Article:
Simultaneously with fiow of air through the main pressure tube 13, air flows also through the auxiliary pressure tube 14, inflating the bulb 1'71. and closing the upper end of the bushing 132 and thereby preventing escape of air from the pressure housing 12 except through the mask 141 and thence to the childs pulmonary system. Air is thus forced into the lungs of the child at the pressure for which the pressure regulating cap 84 is set. This will force the lungs to expand against the natural resiliency of the childs entire thoracic cage.
At the expiration of a suitable time interval, the physician should release his squeezing pressure upon the bulb, which will, due to its own inherent resiliency, expand to its normal, unstressed configuration, and in doing so create a partial vacuum within the bulb 16' and the pressure chamber 21. Flow of air to the mask 141 will thereupon cease, the check valve 43 will close and thereby prevent reversal of flow in the main pressure tube 13. However, suificient flow reversal will occur within the auxiliary pressure tube to relieve the pressure within the bulb 171 which then retracts to its unstressed form, and thus effects opening the upper end of the bushing 132 to the atmosphere. Thus,'pressure within the mask 141 is permitted to drop instantly to that of the ambient atmosphere, whereupon the child is enabled to exhale through the muscular effort involved in normal breathing, and/or under the influence of the inherent, natural resiliency of the thoracic cage. In the event that the child is incapable of exerting the said muscular efiort, the resiliency of the thoracic cage will induce exhalation of a sufiicient volume of air to meet temporary requirements and permit continued use of the resuscitator 10.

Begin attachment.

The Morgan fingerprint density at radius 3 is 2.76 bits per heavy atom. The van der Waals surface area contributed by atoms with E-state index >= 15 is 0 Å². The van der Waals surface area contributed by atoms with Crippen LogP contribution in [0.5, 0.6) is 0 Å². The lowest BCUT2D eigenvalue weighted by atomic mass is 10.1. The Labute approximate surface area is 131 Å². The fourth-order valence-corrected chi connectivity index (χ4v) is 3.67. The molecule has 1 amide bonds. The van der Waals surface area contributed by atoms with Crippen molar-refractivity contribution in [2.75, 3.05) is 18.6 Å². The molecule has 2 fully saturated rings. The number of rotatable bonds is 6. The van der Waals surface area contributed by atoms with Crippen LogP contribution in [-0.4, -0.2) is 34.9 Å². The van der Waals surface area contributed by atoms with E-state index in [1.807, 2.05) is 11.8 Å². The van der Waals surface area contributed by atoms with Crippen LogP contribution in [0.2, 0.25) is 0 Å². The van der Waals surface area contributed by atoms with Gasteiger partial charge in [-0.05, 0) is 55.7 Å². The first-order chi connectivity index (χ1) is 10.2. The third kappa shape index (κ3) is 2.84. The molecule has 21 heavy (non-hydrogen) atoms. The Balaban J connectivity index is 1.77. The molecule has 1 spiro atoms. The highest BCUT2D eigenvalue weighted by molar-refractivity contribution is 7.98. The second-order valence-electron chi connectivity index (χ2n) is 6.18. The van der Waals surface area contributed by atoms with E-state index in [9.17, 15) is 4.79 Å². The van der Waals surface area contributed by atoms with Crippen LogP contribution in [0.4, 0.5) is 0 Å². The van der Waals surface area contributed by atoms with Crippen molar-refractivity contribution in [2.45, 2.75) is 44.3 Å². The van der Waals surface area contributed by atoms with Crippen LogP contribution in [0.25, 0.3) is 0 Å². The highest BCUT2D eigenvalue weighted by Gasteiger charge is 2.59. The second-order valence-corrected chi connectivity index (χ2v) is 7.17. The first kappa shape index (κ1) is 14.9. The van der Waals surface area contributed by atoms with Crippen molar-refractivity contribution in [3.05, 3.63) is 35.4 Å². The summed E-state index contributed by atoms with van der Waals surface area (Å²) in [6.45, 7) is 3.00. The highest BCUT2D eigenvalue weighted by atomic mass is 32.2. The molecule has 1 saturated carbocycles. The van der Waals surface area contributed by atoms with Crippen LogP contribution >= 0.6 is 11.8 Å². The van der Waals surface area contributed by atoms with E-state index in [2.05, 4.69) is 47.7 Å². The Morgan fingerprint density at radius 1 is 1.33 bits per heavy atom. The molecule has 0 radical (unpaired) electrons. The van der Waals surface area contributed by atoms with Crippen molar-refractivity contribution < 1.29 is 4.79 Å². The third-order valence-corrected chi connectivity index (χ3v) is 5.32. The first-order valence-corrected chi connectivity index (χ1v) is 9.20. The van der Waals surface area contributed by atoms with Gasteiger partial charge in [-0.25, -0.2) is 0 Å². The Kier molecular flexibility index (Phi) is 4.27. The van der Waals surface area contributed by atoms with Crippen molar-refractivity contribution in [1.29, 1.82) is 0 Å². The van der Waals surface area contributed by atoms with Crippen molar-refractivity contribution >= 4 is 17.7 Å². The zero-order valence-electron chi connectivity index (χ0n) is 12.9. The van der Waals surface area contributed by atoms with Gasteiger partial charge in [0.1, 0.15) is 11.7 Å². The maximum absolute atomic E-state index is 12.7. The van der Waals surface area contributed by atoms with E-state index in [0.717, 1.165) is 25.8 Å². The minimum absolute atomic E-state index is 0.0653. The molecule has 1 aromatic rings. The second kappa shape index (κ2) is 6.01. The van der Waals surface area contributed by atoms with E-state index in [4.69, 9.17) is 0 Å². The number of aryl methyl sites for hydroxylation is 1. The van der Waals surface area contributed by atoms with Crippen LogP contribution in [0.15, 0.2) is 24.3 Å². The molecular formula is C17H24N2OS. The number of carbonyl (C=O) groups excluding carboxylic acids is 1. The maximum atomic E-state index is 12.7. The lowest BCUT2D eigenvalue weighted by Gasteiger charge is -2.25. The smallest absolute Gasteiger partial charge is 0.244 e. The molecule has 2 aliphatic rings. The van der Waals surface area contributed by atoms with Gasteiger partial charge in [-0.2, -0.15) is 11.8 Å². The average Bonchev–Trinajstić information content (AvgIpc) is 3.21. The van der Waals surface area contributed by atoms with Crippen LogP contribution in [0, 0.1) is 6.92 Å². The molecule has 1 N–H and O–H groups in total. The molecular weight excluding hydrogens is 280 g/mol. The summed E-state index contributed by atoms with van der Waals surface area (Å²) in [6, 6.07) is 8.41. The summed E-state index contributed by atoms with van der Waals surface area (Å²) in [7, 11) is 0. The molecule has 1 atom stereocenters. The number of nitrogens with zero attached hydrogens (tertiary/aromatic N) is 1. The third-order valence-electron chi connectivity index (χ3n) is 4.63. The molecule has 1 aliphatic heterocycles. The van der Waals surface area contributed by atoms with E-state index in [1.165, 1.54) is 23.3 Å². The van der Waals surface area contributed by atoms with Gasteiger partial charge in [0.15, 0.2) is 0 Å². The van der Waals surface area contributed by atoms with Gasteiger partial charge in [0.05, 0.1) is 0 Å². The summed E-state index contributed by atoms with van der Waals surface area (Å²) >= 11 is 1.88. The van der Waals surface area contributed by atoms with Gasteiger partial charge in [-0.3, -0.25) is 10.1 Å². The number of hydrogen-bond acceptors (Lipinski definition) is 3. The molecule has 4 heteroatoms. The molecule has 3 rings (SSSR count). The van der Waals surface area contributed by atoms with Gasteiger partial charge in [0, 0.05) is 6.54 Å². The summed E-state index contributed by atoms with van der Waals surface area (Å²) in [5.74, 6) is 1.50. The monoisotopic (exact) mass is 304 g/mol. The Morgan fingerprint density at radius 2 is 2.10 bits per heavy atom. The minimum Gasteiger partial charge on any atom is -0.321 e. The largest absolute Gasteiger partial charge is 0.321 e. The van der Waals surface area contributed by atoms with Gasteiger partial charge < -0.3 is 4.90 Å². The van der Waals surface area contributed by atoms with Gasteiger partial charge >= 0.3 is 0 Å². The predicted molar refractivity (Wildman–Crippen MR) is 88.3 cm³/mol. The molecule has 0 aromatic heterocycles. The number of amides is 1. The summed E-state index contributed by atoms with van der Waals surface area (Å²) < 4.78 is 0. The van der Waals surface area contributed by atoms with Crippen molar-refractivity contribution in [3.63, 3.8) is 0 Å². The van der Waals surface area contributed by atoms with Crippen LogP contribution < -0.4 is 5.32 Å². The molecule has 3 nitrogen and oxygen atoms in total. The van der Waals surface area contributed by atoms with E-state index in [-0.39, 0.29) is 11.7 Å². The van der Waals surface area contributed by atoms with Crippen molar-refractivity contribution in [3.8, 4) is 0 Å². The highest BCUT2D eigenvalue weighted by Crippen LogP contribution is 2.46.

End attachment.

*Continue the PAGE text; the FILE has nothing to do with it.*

At the expiration of a suitable time interval after termination of exhalation, the bulb should again be squeezed, thus starting another cycle of operation, which should be continually repeated for as long a period as the condi tion of the child may require.
The rhythm according to which the instrument is operated is a highly critical matter and one which is to be determined by the judgment of the attending physician.
It will depend upon such factors as the age and condition of the child, and since it is beyond the scope of the present disclosure to enter into the details thereof, it will presently suffice to set forth the following illustrative examples of the time duration of the inhalation-exhalation cycles that proved beneficial in the administration of artificial respiration to a premature infant and to a full term infant: